In the June issue of Circuit Cellar, George Adamidis, a physicist and electronics engineer from Greece, shares his design for a 1.5-GHz frequency counter.
His design is based on an 8-bit microcontroller, but his modifications enable using the device as a 28-bit counter.
Here is a picture of the complete project.
“This design began as a Microchip Technology 8-bit PIC learning project. But it became more than that,” Adamidis says in his article. “Although I used an 8-bit PIC, I actually created a 28-bit counter.”
“The device measures signal frequencies from 0.1 Hz to 1.5 GHz and displays them on a 2 × 16 character LCD,” Adamidis continues. “It offers a frequency resolution up to 0.1 Hz for frequencies in the 0.1-Hz-to-100-MHz range and up to 4 Hz for 100-MHz-to-1.5-GHz frequencies. (The display resolution generally differs from the measurement accuracy.) Minimum and maximum hold functions, selection of frequency units, and gate time adjustment are also supported. “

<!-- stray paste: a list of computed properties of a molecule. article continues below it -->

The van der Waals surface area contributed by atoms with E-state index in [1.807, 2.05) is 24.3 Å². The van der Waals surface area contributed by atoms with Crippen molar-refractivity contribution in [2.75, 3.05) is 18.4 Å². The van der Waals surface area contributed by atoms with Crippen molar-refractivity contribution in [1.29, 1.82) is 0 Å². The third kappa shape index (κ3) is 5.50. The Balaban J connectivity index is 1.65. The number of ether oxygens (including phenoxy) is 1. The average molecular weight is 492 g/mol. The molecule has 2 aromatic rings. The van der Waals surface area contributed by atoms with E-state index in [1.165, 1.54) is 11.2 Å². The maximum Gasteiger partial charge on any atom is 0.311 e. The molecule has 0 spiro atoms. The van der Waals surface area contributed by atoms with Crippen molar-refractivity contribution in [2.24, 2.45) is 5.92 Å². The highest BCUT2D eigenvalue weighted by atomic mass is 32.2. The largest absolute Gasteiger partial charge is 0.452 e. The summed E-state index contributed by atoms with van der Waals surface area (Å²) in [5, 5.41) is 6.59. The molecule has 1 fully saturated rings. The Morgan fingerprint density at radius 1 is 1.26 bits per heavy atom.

Adamidis says it is “remarkable” that his frequency counter is actually a 28-bit counter.
“It uses a Microchip Technology PIC18F2620 microcontroller, which has only 16-bit internal counters. I used the PIC18F2620’s internal 16-bit Timer0 module (configured as a 16-bit counter), an additional 4-bit NXP Semiconductors 74F161 binary counter, and the PIC18F2620’s internal prescaler (in 1:256 prescale mode) in series to achieve a total of 28 bits.”
This is the 1.5-GHz frequency counter’s block diagram.
To read more about the theory of operation, hardware, and software behind Adamidis’s design, check out this month’s issue of Circuit Cellar.
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